by Marion Nestle
Apr 18 2007

Margarines

Most margarines are basically the same: mixtures of soybean oil and food additives. They are high in fats and calories.

I don’t eat margarine. Why would you want to put soybean oil on your bread? I’d much rather put olive oil or butter. A little goes a long way.

Comments

This reminds me of a favorite quote from Ann Louise Gittelman’s Beyond Pritikin:

If you are looking for an all-purpose substitute for margarine, why not try butter?

Butterfat is incredibly nutritious, providing short-chain fatty acids and bio-available vitamin A.

I agree with Migraineur about butter and go further:-
I recommend only three types of fats to my clients: extra virgin olive oil, organic or, preferably raw butter, and organic coconut oil. Most people understand the first two but cringe at the thought of eating coconut oil. Here’s why I recommend coconut oil to everyone.

The Stability of Coconut Oil

Unsaturated oils in cooked foods become rancid in just a few hours, even in the refrigerator, one reason for the “stale” taste of leftovers. However, according to Peat, eating fresh unsaturated fats is even worse, because once inside the body, they will oxidize (turn rancid) very rapidly due to being heated and mixed with oxygen.
Not so with coconut oil.
Even after one year at room temperature, coconut oil shows no evidence of rancidity even though it contains 9% linoleic (omega – 6) polyunsaturated acid. Peat theorizes that coconut oil may have antioxidant properties, since the oil doesn’t turn rancid and since it reduces our need for vitamin E, whereas unsaturated oils deplete vitamin E.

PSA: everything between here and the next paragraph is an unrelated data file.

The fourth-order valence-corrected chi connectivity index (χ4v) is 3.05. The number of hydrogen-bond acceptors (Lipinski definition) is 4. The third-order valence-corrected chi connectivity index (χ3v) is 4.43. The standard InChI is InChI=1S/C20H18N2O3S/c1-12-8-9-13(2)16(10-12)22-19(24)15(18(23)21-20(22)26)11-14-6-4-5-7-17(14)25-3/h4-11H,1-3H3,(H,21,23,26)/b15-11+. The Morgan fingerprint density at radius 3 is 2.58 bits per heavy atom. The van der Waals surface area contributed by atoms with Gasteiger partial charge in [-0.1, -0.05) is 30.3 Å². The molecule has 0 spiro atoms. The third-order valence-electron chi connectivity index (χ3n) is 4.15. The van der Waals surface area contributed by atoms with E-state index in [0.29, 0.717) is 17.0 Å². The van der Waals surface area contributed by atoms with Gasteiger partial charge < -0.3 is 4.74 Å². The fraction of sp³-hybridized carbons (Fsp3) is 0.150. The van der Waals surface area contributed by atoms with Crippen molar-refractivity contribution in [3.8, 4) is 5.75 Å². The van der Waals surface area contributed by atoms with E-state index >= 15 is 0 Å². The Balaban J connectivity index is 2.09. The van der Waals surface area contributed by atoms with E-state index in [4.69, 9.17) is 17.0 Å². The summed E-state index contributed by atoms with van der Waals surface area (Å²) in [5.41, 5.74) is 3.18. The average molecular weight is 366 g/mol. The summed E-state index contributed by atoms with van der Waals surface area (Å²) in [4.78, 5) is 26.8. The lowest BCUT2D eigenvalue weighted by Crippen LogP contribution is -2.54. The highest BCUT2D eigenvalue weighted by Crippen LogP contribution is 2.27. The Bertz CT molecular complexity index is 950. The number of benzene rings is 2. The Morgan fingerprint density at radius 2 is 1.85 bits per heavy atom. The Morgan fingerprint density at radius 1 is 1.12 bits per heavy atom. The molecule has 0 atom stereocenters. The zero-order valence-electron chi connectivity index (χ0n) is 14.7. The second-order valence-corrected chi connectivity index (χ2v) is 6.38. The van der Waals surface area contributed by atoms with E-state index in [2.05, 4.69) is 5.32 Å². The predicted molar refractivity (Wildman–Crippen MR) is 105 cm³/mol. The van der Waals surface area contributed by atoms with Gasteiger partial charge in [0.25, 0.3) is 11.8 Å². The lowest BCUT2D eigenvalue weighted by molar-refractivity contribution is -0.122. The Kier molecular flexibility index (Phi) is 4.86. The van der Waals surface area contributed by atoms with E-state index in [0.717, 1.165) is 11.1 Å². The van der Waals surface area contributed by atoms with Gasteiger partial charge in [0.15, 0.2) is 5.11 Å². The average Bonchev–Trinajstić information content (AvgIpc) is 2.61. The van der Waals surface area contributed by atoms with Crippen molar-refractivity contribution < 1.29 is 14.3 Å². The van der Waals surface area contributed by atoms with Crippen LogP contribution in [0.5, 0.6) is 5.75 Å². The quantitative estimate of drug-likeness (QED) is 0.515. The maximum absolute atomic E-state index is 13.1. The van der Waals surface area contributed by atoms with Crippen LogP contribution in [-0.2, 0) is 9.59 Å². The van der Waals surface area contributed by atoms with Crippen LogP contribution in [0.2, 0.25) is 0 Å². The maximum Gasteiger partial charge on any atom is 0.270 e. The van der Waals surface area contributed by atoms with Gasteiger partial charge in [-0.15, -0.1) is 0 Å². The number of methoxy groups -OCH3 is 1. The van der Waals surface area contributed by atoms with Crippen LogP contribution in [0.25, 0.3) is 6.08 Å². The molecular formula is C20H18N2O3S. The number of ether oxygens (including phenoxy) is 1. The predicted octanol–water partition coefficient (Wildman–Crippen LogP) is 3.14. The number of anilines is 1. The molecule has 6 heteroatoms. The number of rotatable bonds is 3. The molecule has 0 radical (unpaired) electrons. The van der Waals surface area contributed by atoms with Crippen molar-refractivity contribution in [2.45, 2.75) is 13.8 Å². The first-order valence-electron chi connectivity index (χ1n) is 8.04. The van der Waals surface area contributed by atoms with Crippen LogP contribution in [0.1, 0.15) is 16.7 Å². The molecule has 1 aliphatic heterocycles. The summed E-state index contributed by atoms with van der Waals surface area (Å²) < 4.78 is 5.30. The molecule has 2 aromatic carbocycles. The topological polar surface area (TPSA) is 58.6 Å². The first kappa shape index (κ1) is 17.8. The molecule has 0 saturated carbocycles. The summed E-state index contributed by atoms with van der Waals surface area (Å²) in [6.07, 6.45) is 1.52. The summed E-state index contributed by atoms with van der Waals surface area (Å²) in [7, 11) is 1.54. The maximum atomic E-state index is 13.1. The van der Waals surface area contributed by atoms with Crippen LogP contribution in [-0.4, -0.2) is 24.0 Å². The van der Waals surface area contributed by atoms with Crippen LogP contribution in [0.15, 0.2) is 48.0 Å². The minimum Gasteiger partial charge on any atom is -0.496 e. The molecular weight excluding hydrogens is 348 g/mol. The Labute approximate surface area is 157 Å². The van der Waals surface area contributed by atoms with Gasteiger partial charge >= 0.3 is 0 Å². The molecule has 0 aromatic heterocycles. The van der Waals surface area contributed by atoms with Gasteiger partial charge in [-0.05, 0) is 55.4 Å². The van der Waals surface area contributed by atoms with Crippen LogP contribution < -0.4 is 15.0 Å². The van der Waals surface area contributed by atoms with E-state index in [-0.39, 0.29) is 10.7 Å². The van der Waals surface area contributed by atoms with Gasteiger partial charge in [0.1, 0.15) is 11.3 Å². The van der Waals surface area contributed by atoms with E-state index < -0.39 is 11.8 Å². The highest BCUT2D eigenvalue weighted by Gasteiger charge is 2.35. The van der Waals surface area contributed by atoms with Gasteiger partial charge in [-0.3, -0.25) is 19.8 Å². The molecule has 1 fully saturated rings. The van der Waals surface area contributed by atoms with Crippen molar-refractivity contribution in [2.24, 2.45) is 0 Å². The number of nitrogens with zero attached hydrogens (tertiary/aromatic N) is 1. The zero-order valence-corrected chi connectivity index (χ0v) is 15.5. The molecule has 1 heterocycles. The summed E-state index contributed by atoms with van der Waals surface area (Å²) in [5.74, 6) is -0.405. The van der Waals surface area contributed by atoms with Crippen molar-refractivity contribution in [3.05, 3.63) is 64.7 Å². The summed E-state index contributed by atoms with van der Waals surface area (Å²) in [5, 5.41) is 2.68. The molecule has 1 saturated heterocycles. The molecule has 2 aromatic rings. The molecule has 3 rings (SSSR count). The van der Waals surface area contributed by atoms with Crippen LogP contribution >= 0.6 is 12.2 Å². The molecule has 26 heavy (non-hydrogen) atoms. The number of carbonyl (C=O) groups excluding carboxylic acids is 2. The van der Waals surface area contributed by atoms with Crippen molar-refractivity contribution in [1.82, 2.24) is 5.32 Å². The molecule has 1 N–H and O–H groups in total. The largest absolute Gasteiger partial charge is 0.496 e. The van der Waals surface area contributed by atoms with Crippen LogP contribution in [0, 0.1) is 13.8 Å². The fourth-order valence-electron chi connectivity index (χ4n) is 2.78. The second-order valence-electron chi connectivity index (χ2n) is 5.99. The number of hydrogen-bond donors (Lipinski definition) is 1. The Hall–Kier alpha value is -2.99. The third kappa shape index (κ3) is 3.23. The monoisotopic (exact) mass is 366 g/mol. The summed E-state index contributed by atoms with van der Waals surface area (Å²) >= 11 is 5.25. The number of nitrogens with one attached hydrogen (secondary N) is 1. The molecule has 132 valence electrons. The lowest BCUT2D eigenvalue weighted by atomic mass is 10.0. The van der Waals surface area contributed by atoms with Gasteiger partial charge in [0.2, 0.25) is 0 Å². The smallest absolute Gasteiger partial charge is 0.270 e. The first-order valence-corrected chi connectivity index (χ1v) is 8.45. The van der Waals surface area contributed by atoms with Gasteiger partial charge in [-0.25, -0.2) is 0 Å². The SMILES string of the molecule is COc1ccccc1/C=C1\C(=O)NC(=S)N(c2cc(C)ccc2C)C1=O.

Thyroid-Stimulating, Anti-Aging Effects of Coconut Oil

Many researchers have reported that coconut oil lowers cholesterol (Blackburn et al 1988, Ahrens and colleagues, 1957). In 1981, Prior et al. showed that islanders with a diet high in coconut oil showed no harmful health effects. When these groups migrated to New Zealand and lowered their daily coconut oil intake, their total cholesterol and especially their LDL cholesterol – the so-called evil one – increased. The cholesterol-lowering properties of coconut oil are a direct result of its ability to stimulate thyroid function. In the presence of adequate thyroid hormone, cholesterol (specifically LDL-cholesterol) is converted by enzymatic processes to the vitally necessary anti-aging steroids, pregnenolone, progesterone and DHEA. These substances are required to help prevent heart disease, senility, obesity, cancer and other diseases associated with aging and chronic degenerative diseases.

More detailed information on the site below.

http://www.coconutoil.com/litalee.htm

love olya

  • Ross
  • August 25, 2009
  • 11:22 am

Olya,

Are you seriously saying that you consider unsaturated fatty acids to be harmful? If that is the case, how would you explain the better health of people living in the Meditterranean? Their health is contributed to a diet much higher in monounsaturated fats and fruits and vegetables. Personally, I think the jury is still out on the coconut oil. Saturated fat must be moderated. I know of a Dietitian here in Chicago who has noticed adverse health effects from Vegans who consume a lot of coconut oil that improve once they choose other fats instead.

You may also improve credibility by choosing a site less biased in its intent for your source.

Sincerely
Ross Kennedy
Dietetic Intern

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